55. The tension observed to exist between Big Business and the intellectuals derives in part from attitudes toward the Constitution. The intellectuals as good students absorbed a great respect for James Madison and the Founding Fathers in the course of their public school career. Businessmen, on the other hand, have shown a marked tendency to twist the Constitution in the service of their own needs. In so doing business people did only what many other groups did or tried to do. Owing to their greater power they were better able to get away with inroads on the Constitution and to make them deeper. Hence, other reasons apart, there is widespread distrust of business people, successful exponents of a self-servingly flexible Constitution, by intellectuals seriously committed to the spirit of the Constitution. To get off this public reprobation for being "anti-business," intellectuals manifestly should take the Constitution less seriously.

56. Nevins, I, p. 386.

57. That the socialist critique of capitalism is vastly overdrawn out of emotional zeal can easily be shown in hundreds of items. As an instance, socialists and communists long contended that racial antipathy was fostered in the United States by capitalists in order to divide the working class and thus impede the benign revolution. Yet a large number of precise recent studies shows a preponderance of the educated and the heavily propertied supporting the Negro claim to full social equality, while among the white working class and the lower middle class the stiffest opposition to Negro claims is registered. Many large labor unions simply bar Negroes, thus preventing their employment in certain lines of work. What the capitalist attitude really was to the Negro represented merely an opportunistic accommodation (as now toward labor unions) with noncapitalist agrarian southern whites, whose political support was wanted for capitalist legislative schemes.

58. The similarity in form but difference in specific content between pro-socialist and pro-capitalist arguments is interesting. The modes of thought in each case are those of the synthesizing English and French classical economists. Pro-capitalist elements, for example, never tire of depicting communism as a cohering, monolithic international structure, operated from a single center. But socialists have long held to the view, which Baran-Sweezy subscribe to, that capitalism is an interlocked, international, basically monolithic entity, operated under identical rules in all its parts. Both arguments are thoroughly unsound. So-called socialism and so-called capitalism are significantly different from country to country. As to capitalism the differences are spelled out for different countries in Andrew Shonfield, Modern Capitalism, Oxford University Press, N.Y., 1965. Similarly, socialists argue that capitalism impedes all progress toward the solution of world problems, while capitalists claim that capitalism is identical with progress. Both arguments are false. Indeed, there is a similar degree of falsity and accuracy in the arguments pro and con of the proponents of each purely abstract system. The intellectual problem is to select from each side what is objectively valid. Many criticizable features of the politico-economic system have no necessary connection with capitalism as such--for example, the tax structure, which differs in rates and modes from country to country. The depletion allowance and various of the other tax loopholes written into the law with the consent of Congress and the president, while sought and obtained by various individual capitalists for their own benefit at the expense of fellow citizens, are not prescribed for or required by capitalism. If all the tax loopholes were eliminated, capitalism would not only continue but would probably give a more balanced account of itself. A pure capitalist would want a strictly equitable tax law. The tax laws derive from individual greed, not capitalism. And Stalin's concentration camps had nothing to do with socialism.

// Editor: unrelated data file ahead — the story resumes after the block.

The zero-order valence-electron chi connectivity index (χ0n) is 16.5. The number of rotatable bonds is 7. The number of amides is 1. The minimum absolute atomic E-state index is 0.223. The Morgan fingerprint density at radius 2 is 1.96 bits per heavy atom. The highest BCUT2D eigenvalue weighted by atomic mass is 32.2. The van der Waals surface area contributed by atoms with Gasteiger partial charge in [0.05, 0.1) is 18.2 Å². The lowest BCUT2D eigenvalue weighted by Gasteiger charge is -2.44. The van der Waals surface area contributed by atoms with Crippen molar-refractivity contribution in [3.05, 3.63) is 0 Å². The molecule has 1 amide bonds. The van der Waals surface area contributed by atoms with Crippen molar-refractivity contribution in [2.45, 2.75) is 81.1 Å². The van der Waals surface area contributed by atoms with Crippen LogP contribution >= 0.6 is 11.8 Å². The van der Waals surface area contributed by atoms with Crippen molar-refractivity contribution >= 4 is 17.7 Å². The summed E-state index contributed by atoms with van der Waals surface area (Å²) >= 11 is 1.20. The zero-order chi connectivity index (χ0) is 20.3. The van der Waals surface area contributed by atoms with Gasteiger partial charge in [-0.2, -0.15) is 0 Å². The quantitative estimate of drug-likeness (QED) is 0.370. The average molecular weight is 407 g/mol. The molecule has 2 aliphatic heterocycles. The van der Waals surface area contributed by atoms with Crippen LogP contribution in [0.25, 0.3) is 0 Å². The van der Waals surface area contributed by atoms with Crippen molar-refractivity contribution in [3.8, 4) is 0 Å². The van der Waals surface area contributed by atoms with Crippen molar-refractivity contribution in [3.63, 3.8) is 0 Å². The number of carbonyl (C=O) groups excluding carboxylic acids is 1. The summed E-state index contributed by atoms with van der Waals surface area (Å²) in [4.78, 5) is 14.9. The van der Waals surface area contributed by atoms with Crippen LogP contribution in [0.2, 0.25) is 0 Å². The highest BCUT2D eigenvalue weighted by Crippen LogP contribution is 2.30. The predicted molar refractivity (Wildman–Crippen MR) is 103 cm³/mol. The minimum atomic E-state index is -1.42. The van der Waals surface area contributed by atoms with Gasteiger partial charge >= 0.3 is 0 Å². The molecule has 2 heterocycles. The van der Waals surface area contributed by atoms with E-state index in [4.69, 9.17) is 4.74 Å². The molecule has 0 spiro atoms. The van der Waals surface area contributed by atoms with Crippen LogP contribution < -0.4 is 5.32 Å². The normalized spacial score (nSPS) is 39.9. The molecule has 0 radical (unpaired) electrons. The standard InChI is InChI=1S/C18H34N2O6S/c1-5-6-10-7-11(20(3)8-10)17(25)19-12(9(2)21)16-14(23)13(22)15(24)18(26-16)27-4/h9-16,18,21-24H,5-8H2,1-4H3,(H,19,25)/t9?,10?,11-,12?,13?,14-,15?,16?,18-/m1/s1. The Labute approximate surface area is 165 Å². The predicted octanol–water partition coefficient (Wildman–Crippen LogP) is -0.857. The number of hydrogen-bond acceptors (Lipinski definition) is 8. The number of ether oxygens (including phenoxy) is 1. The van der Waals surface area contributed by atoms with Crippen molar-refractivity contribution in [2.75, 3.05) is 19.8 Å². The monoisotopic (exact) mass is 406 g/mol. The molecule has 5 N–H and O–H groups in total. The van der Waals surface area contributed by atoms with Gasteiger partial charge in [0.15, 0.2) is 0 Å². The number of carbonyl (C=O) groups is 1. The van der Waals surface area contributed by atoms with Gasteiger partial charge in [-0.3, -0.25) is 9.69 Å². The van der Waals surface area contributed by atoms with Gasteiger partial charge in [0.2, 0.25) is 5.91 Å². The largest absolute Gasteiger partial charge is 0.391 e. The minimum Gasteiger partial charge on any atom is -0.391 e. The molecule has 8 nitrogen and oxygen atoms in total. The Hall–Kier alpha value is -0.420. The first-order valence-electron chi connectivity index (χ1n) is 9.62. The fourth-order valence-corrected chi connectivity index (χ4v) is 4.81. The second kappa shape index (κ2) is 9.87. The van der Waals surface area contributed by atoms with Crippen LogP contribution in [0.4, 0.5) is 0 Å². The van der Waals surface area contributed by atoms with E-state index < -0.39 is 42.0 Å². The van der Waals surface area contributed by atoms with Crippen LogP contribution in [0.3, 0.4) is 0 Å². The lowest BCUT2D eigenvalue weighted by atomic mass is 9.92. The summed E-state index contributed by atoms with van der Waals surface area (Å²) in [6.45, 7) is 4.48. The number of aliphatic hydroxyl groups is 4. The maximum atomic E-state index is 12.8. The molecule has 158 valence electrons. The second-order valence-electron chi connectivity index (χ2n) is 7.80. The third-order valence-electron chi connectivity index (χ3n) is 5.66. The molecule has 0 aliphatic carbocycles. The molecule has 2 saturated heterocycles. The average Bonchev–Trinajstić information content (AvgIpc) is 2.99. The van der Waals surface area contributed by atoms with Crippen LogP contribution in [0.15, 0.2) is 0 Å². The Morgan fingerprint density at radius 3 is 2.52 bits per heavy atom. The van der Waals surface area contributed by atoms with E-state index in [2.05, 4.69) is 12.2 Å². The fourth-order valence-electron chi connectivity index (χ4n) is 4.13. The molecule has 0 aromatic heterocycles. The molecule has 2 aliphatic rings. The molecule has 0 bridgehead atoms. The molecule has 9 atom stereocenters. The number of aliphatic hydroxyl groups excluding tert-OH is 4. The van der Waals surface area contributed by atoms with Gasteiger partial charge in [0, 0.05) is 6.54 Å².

59. Morris, p. 36.

60. E. J. Kahn, Jr., "Profiles: Resources and Responsibilities--II," New Yorker, January 16, 1965, p. 61.

61. Morris, p. 42.

62. Ibid., p. 28.

63. Ibid.

64. E. J. Kahn, Jr., "Profiles: Resources and Responsibilities--I," New Yorker, January 9, 1965, p. 37.

65. Ibid.

66. Ibid., pp. 38, 40.

67. Ibid.

68. Ibid., p. 46.

69. Morris, pp. 57-58.

70. Kahn, II, p. 41.